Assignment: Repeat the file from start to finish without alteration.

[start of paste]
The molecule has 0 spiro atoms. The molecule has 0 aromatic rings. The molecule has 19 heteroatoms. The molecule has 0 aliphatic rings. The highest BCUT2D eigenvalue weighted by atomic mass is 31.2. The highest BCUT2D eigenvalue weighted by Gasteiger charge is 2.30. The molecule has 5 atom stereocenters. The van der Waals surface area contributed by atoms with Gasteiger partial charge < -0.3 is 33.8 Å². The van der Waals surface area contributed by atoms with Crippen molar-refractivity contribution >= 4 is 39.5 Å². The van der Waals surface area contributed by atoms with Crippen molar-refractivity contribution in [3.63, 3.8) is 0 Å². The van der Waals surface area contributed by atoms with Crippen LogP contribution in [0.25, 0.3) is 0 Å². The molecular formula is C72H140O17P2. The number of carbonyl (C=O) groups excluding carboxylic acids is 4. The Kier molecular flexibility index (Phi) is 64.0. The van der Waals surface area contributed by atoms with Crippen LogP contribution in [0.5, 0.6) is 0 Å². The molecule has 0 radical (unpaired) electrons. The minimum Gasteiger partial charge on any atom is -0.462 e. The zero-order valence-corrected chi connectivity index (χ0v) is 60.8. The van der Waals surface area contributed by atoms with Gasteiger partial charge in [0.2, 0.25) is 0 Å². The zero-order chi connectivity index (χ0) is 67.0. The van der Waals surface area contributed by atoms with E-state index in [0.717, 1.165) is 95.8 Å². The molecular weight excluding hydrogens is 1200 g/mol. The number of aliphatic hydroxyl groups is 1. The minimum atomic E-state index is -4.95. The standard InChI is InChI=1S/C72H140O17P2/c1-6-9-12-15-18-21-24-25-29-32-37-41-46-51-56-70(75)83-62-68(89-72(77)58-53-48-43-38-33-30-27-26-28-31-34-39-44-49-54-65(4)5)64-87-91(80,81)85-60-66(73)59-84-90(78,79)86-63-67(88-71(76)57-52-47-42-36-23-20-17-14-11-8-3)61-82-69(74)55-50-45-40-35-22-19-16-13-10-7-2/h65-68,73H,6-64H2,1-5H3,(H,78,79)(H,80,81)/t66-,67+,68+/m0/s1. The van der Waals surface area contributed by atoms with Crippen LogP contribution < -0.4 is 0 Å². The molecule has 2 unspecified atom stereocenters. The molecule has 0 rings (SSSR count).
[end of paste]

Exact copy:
The molecule has 0 spiro atoms. The molecule has 0 aromatic rings. The molecule has 19 heteroatoms. The molecule has 0 aliphatic rings. The highest BCUT2D eigenvalue weighted by atomic mass is 31.2. The highest BCUT2D eigenvalue weighted by Gasteiger charge is 2.30. The molecule has 5 atom stereocenters. The van der Waals surface area contributed by atoms with Gasteiger partial charge < -0.3 is 33.8 Å². The van der Waals surface area contributed by atoms with Crippen molar-refractivity contribution >= 4 is 39.5 Å². The van der Waals surface area contributed by atoms with Crippen molar-refractivity contribution in [3.63, 3.8) is 0 Å². The van der Waals surface area contributed by atoms with Crippen LogP contribution in [0.25, 0.3) is 0 Å². The molecular formula is C72H140O17P2. The number of carbonyl (C=O) groups excluding carboxylic acids is 4. The Kier molecular flexibility index (Phi) is 64.0. The van der Waals surface area contributed by atoms with Crippen LogP contribution in [0.5, 0.6) is 0 Å². The molecule has 0 radical (unpaired) electrons. The minimum Gasteiger partial charge on any atom is -0.462 e. The zero-order valence-corrected chi connectivity index (χ0v) is 60.8. The van der Waals surface area contributed by atoms with Gasteiger partial charge in [0.2, 0.25) is 0 Å². The zero-order chi connectivity index (χ0) is 67.0. The van der Waals surface area contributed by atoms with E-state index in [0.717, 1.165) is 95.8 Å². The molecular weight excluding hydrogens is 1200 g/mol. The number of aliphatic hydroxyl groups is 1. The minimum atomic E-state index is -4.95. The standard InChI is InChI=1S/C72H140O17P2/c1-6-9-12-15-18-21-24-25-29-32-37-41-46-51-56-70(75)83-62-68(89-72(77)58-53-48-43-38-33-30-27-26-28-31-34-39-44-49-54-65(4)5)64-87-91(80,81)85-60-66(73)59-84-90(78,79)86-63-67(88-71(76)57-52-47-42-36-23-20-17-14-11-8-3)61-82-69(74)55-50-45-40-35-22-19-16-13-10-7-2/h65-68,73H,6-64H2,1-5H3,(H,78,79)(H,80,81)/t66-,67+,68+/m0/s1. The van der Waals surface area contributed by atoms with Crippen LogP contribution < -0.4 is 0 Å². The molecule has 2 unspecified atom stereocenters. The molecule has 0 rings (SSSR count).